At least five arrested as Ungdomshuset demo turns ugly – The Post

At least five arrested as Ungdomshuset demo turns ugly

Ten-year anniversary ends in turmoil as stones are thrown and shop windows are smashed

Ten years later and the police were once again forced to respond with force (photo: Necessary Evil)
March 2nd, 2017 9:05 am| by Christian W
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Ten years after Copenhagen endured some of the worst riots in its history in the wake of the demolition of Ungdomshuset youth house on Jagtvej 69 in Nørrebro, the activists were at it again.

A demonstration yesterday marking the ten-year anniversary of the iconic building being torn down turned into mayhem, leading to stones being thrown at the police, smashed shop windows and at least five arrests.

“Most were peaceful, but there were a few among them who were unable to behave properly,” Jørgen Skov, the chief police inspector from Copenhagen Police, told Metroxpress newspaper.

“That meant we had to break up the demonstration twice. It’s been a long time since it’s looked like this.”

READ MORE: Demolished Ungdomshuset to host new container village for homeless at Jagtvej 69

Nothing forgotten, nothing forgiven
The demonstration was first dissolved on Nørrebrogade, but the police decided against making arrests as there were children and elderly people among the demonstrators.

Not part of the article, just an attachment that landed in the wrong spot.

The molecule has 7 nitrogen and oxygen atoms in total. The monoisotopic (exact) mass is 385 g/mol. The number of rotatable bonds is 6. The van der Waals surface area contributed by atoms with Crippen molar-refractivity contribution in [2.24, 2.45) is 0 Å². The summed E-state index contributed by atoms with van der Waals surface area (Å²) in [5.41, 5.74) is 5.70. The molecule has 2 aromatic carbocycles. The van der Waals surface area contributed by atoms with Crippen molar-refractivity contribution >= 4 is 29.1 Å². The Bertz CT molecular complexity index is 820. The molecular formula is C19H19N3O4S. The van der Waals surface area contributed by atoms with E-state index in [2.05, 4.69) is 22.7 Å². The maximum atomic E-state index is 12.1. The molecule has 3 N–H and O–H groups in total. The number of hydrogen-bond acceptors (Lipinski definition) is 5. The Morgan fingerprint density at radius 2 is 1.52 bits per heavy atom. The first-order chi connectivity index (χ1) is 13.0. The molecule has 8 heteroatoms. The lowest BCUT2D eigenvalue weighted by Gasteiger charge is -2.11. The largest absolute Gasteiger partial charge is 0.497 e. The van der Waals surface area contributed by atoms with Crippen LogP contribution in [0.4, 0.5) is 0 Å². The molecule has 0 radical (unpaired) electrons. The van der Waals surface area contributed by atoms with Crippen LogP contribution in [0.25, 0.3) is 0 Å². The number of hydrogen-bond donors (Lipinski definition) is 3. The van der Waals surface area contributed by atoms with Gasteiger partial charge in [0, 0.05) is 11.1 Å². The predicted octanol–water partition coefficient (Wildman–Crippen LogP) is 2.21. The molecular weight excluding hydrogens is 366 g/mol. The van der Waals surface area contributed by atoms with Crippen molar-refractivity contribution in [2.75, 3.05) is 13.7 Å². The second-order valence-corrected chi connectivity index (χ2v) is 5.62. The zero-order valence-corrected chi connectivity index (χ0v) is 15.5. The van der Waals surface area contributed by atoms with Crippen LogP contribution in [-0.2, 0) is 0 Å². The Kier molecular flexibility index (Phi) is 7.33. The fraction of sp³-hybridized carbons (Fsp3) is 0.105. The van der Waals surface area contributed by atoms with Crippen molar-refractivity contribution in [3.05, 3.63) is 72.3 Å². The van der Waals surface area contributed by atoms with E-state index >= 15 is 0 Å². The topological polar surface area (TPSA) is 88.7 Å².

When the demonstration reached Jagtvej, the police stepped in again.

And then at the new Ungdomshuset location on Dortheavej in Nørrebro, a group of demonstrators gathered and the police attempted to get them out of the building. The activists again began throwing stones and bottles at the police from the building.

The prime minister, Lars Løkke Rasmussen, and the Copenhagen mayor, Frank Jensen, were among those who condemned the unruly behaviour of the activists.

“Copenhagen has room for everyone. But NO-ONE has the right to put a whole city district in a state of emergency. Stop it!” wrote Jensen on Twitter.

City burns in 2007
The plot on Jagtvej 69 was formerly the home of Ungdomshuset, a youth culture centre run by an anarchist and left-wing community that had been squatting at the building since 1982.

But in 1999, the city municipality sold the building and it ended up in the hands of Faderhuset, a Christian sect.

In 2007 Faderhuset exercised its ownership rights to evict the residents and –after a dramatic police eviction operation that involved police commandos being dropped in by helicopter – Faderhuset had the building condemned and torn down.

That led to some of the worst riots in Copenhagen’s history.